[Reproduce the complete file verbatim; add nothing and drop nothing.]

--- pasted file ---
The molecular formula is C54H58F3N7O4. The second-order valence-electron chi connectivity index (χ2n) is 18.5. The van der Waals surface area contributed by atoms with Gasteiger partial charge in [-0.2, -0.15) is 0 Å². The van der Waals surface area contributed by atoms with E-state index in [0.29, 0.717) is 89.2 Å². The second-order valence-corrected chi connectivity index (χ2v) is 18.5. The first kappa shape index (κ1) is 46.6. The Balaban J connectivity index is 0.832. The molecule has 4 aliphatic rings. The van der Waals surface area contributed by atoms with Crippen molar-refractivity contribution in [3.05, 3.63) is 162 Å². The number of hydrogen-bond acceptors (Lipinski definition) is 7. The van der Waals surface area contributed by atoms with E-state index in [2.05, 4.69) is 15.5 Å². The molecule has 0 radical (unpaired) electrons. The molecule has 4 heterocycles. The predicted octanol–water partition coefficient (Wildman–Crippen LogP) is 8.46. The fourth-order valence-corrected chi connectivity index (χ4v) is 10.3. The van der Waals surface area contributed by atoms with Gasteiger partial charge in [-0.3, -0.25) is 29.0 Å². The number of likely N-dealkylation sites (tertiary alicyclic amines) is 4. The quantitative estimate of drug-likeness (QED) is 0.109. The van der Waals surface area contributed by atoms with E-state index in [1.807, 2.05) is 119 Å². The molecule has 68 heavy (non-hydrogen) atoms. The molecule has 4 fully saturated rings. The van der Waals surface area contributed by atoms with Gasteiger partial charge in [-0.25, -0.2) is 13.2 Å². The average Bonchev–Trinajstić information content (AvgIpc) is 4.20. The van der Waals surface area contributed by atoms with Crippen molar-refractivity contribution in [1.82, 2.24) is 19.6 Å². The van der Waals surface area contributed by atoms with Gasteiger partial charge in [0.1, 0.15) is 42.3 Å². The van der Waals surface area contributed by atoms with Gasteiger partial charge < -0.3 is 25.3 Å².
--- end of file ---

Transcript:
The molecular formula is C54H58F3N7O4. The second-order valence-electron chi connectivity index (χ2n) is 18.5. The van der Waals surface area contributed by atoms with Gasteiger partial charge in [-0.2, -0.15) is 0 Å². The van der Waals surface area contributed by atoms with E-state index in [0.29, 0.717) is 89.2 Å². The second-order valence-corrected chi connectivity index (χ2v) is 18.5. The first kappa shape index (κ1) is 46.6. The Balaban J connectivity index is 0.832. The molecule has 4 aliphatic rings. The van der Waals surface area contributed by atoms with Crippen molar-refractivity contribution in [3.05, 3.63) is 162 Å². The number of hydrogen-bond acceptors (Lipinski definition) is 7. The van der Waals surface area contributed by atoms with E-state index in [2.05, 4.69) is 15.5 Å². The molecule has 0 radical (unpaired) electrons. The molecule has 4 heterocycles. The predicted octanol–water partition coefficient (Wildman–Crippen LogP) is 8.46. The fourth-order valence-corrected chi connectivity index (χ4v) is 10.3. The van der Waals surface area contributed by atoms with Gasteiger partial charge in [-0.3, -0.25) is 29.0 Å². The number of likely N-dealkylation sites (tertiary alicyclic amines) is 4. The quantitative estimate of drug-likeness (QED) is 0.109. The van der Waals surface area contributed by atoms with E-state index in [1.807, 2.05) is 119 Å². The molecule has 68 heavy (non-hydrogen) atoms. The molecule has 4 fully saturated rings. The van der Waals surface area contributed by atoms with Gasteiger partial charge in [-0.25, -0.2) is 13.2 Å². The average Bonchev–Trinajstić information content (AvgIpc) is 4.20. The van der Waals surface area contributed by atoms with Crippen molar-refractivity contribution in [1.82, 2.24) is 19.6 Å². The van der Waals surface area contributed by atoms with Gasteiger partial charge in [0.1, 0.15) is 42.3 Å². The van der Waals surface area contributed by atoms with Gasteiger partial charge < -0.3 is 25.3 Å².